Belfast Magazine in 'Landmark' Free Speech Case
A potentially landmark Human Rights case resulting from a year-long dispute between Belfast City Council and the free cultural newspaper The Vacuum is due to take place on Tuesday 13th September.
The Council’s demand that the publication provide an apology to ‘citizens of the city’ and ‘members of the Council’ for offence caused in previous issues is being challenged in the High Court by one of the paper’s editors, Richard West, as a breach of the European Convention on Human Rights. If successful, this will be the first time, since the coming into force of the Human Rights Act 1998, that a local authority will have been held to be in breach of an individual or organisation’s right to freedom of expression as protected under the legislation.
The legal showdown comes amidst heated debate over the new Incitement to Religious Hatred Bill and its potential to curtail free expression. It also follows the debate about the play Behzti which was closed after violent protests by the Sikh community and the receipt by the BBC of an unprecedented number of complaints about the broadcast of Jerry Springer – the Opera.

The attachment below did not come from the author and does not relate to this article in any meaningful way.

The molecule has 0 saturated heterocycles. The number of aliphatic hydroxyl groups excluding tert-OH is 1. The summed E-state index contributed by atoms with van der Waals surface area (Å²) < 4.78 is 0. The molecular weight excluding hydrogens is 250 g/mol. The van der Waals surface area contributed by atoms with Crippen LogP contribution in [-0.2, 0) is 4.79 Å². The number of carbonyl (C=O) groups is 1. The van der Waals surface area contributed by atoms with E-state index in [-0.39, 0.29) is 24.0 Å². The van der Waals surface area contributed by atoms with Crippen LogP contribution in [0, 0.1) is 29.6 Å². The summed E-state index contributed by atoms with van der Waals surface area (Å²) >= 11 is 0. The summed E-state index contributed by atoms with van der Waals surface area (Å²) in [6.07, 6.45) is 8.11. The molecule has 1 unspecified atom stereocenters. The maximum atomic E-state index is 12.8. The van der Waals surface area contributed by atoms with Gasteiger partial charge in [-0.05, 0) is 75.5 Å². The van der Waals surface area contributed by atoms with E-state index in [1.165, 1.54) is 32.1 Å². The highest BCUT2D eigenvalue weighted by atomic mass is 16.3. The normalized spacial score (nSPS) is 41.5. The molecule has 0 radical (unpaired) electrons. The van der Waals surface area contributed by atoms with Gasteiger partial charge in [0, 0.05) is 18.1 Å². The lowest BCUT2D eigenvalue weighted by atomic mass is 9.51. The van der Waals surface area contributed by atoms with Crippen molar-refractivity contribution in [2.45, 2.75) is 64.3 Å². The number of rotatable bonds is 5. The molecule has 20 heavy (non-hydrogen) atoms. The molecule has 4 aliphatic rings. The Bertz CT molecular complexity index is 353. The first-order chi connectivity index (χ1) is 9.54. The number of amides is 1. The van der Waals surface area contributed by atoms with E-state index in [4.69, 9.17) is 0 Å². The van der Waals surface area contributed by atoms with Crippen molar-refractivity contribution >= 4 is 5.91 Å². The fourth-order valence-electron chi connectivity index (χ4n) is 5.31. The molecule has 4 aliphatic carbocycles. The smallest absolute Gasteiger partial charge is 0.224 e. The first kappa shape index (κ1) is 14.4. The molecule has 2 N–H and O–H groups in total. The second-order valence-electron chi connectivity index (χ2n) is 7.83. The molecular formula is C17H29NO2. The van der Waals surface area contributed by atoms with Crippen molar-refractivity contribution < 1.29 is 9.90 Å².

The Belfast controversy arose from a single complaint from a member of the public concerning ‘God’ and ‘Satan’ themed issues of The Vacuum published in June 2004. Councillors reacted by describing it as ‘filth’, claiming that it was ‘encouraging devil worship’ and voting 24–12 to withhold an agreed funding allocation of £3,300 until an apology was provided. This prompted The Vacuum to hold a satirical ‘Sorry Day’ in December ridiculing the council’s demand for an apology, but also raising serious questions about censorship and freedom of speech.
In stark contrast to the attitude of the city authorities towards The Vacuum, its publishers, Factotum, have been selected as part of a delegation of artists to represent Northern Ireland at the Venice Biennale this summer. They have also been nominated for the prestigious Paul Hamlyn Award and received commissions to produce new publications in London and Dublin. The paper currently has a circulation of 15,000, concentrated in Belfast where it is available to pick up in cafes, bars, libraries, galleries, cinemas and hotels, and is lauded for making a valuable contribution to cultural life in the city.
The National Secular Society has sent a message of support to The Vacuum.